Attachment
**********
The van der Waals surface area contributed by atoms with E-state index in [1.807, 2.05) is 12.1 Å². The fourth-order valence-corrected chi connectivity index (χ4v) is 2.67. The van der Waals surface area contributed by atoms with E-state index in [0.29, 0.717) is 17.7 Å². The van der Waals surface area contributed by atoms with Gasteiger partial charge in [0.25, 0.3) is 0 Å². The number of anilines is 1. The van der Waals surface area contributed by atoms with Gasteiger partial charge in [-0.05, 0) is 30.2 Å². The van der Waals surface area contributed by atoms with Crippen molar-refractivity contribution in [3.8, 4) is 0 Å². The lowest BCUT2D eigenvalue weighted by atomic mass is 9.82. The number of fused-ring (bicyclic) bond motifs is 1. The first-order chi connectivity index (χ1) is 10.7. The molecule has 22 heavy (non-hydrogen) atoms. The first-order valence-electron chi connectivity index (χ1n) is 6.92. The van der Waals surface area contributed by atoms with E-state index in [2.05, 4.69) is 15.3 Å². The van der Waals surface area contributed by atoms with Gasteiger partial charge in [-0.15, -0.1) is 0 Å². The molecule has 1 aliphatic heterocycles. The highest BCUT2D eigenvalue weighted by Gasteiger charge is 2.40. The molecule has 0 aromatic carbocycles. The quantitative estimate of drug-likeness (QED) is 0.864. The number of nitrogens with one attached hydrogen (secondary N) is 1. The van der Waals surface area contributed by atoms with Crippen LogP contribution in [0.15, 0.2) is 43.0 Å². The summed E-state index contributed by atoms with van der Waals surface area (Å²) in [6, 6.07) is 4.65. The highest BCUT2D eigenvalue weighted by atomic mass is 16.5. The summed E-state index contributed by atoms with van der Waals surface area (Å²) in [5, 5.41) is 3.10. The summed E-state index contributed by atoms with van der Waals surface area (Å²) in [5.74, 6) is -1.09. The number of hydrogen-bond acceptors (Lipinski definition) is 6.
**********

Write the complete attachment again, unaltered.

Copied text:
The van der Waals surface area contributed by atoms with E-state index in [1.807, 2.05) is 12.1 Å². The fourth-order valence-corrected chi connectivity index (χ4v) is 2.67. The van der Waals surface area contributed by atoms with E-state index in [0.29, 0.717) is 17.7 Å². The van der Waals surface area contributed by atoms with Gasteiger partial charge in [0.25, 0.3) is 0 Å². The number of anilines is 1. The van der Waals surface area contributed by atoms with Gasteiger partial charge in [-0.05, 0) is 30.2 Å². The van der Waals surface area contributed by atoms with Crippen molar-refractivity contribution in [3.8, 4) is 0 Å². The lowest BCUT2D eigenvalue weighted by atomic mass is 9.82. The number of fused-ring (bicyclic) bond motifs is 1. The first-order chi connectivity index (χ1) is 10.7. The molecule has 22 heavy (non-hydrogen) atoms. The first-order valence-electron chi connectivity index (χ1n) is 6.92. The van der Waals surface area contributed by atoms with E-state index in [2.05, 4.69) is 15.3 Å². The van der Waals surface area contributed by atoms with Gasteiger partial charge in [-0.15, -0.1) is 0 Å². The molecule has 1 aliphatic heterocycles. The highest BCUT2D eigenvalue weighted by Gasteiger charge is 2.40. The molecule has 0 aromatic carbocycles. The quantitative estimate of drug-likeness (QED) is 0.864. The number of nitrogens with one attached hydrogen (secondary N) is 1. The van der Waals surface area contributed by atoms with Crippen LogP contribution in [0.15, 0.2) is 43.0 Å². The summed E-state index contributed by atoms with van der Waals surface area (Å²) in [6, 6.07) is 4.65. The highest BCUT2D eigenvalue weighted by atomic mass is 16.5. The summed E-state index contributed by atoms with van der Waals surface area (Å²) in [5, 5.41) is 3.10. The summed E-state index contributed by atoms with van der Waals surface area (Å²) in [5.74, 6) is -1.09. The number of hydrogen-bond acceptors (Lipinski definition) is 6.